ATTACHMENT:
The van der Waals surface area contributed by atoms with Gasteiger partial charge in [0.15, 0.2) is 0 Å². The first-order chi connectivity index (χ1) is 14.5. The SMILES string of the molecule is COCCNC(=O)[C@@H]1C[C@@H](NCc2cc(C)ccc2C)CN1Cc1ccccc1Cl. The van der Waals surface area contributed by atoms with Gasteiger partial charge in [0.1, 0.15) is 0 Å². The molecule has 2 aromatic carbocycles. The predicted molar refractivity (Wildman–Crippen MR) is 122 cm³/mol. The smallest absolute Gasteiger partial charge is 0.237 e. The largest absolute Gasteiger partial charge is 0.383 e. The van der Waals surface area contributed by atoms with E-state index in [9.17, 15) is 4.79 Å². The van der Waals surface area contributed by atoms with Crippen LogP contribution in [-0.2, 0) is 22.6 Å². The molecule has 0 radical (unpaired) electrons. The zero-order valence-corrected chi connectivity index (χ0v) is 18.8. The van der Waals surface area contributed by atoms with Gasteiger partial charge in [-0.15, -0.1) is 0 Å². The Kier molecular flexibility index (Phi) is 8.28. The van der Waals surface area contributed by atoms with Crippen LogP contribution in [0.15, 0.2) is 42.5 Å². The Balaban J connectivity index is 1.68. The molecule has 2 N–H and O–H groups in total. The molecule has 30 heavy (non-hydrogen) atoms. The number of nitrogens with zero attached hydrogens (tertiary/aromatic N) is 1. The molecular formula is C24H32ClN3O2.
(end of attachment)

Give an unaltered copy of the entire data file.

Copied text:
The van der Waals surface area contributed by atoms with Gasteiger partial charge in [0.15, 0.2) is 0 Å². The first-order chi connectivity index (χ1) is 14.5. The SMILES string of the molecule is COCCNC(=O)[C@@H]1C[C@@H](NCc2cc(C)ccc2C)CN1Cc1ccccc1Cl. The van der Waals surface area contributed by atoms with Gasteiger partial charge in [0.1, 0.15) is 0 Å². The molecule has 2 aromatic carbocycles. The predicted molar refractivity (Wildman–Crippen MR) is 122 cm³/mol. The smallest absolute Gasteiger partial charge is 0.237 e. The largest absolute Gasteiger partial charge is 0.383 e. The van der Waals surface area contributed by atoms with E-state index in [9.17, 15) is 4.79 Å². The van der Waals surface area contributed by atoms with Crippen LogP contribution in [-0.2, 0) is 22.6 Å². The molecule has 0 radical (unpaired) electrons. The zero-order valence-corrected chi connectivity index (χ0v) is 18.8. The van der Waals surface area contributed by atoms with Gasteiger partial charge in [-0.15, -0.1) is 0 Å². The Kier molecular flexibility index (Phi) is 8.28. The van der Waals surface area contributed by atoms with Crippen LogP contribution in [0.15, 0.2) is 42.5 Å². The Balaban J connectivity index is 1.68. The molecule has 2 N–H and O–H groups in total. The molecule has 30 heavy (non-hydrogen) atoms. The number of nitrogens with zero attached hydrogens (tertiary/aromatic N) is 1. The molecular formula is C24H32ClN3O2.